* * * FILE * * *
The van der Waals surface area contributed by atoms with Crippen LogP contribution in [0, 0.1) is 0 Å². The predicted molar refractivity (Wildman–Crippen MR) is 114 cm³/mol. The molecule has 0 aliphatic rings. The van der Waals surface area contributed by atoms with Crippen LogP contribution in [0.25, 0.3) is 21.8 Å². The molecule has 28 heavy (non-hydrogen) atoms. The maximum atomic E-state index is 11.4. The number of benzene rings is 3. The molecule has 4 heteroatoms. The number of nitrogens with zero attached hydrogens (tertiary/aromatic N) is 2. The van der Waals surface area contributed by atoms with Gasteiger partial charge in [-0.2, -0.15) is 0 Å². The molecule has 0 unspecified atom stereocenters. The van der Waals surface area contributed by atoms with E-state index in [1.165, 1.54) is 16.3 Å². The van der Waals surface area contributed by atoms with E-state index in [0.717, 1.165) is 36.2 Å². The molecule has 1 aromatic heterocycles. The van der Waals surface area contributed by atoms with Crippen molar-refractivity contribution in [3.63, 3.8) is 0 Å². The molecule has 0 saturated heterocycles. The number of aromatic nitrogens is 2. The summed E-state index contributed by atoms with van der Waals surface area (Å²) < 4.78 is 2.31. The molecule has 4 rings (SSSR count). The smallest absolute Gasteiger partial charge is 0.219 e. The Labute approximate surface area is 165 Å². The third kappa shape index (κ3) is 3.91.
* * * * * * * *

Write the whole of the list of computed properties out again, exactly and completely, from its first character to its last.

The van der Waals surface area contributed by atoms with Crippen LogP contribution in [0, 0.1) is 0 Å². The predicted molar refractivity (Wildman–Crippen MR) is 114 cm³/mol. The molecule has 0 aliphatic rings. The van der Waals surface area contributed by atoms with Crippen LogP contribution in [0.25, 0.3) is 21.8 Å². The molecule has 28 heavy (non-hydrogen) atoms. The maximum atomic E-state index is 11.4. The number of benzene rings is 3. The molecule has 4 heteroatoms. The number of nitrogens with zero attached hydrogens (tertiary/aromatic N) is 2. The van der Waals surface area contributed by atoms with Gasteiger partial charge in [-0.2, -0.15) is 0 Å². The molecule has 0 unspecified atom stereocenters. The van der Waals surface area contributed by atoms with E-state index in [1.165, 1.54) is 16.3 Å². The van der Waals surface area contributed by atoms with E-state index in [0.717, 1.165) is 36.2 Å². The molecule has 1 aromatic heterocycles. The van der Waals surface area contributed by atoms with Crippen molar-refractivity contribution in [3.63, 3.8) is 0 Å². The molecule has 0 saturated heterocycles. The number of aromatic nitrogens is 2. The summed E-state index contributed by atoms with van der Waals surface area (Å²) < 4.78 is 2.31. The molecule has 4 rings (SSSR count). The smallest absolute Gasteiger partial charge is 0.219 e. The Labute approximate surface area is 165 Å². The third kappa shape index (κ3) is 3.91.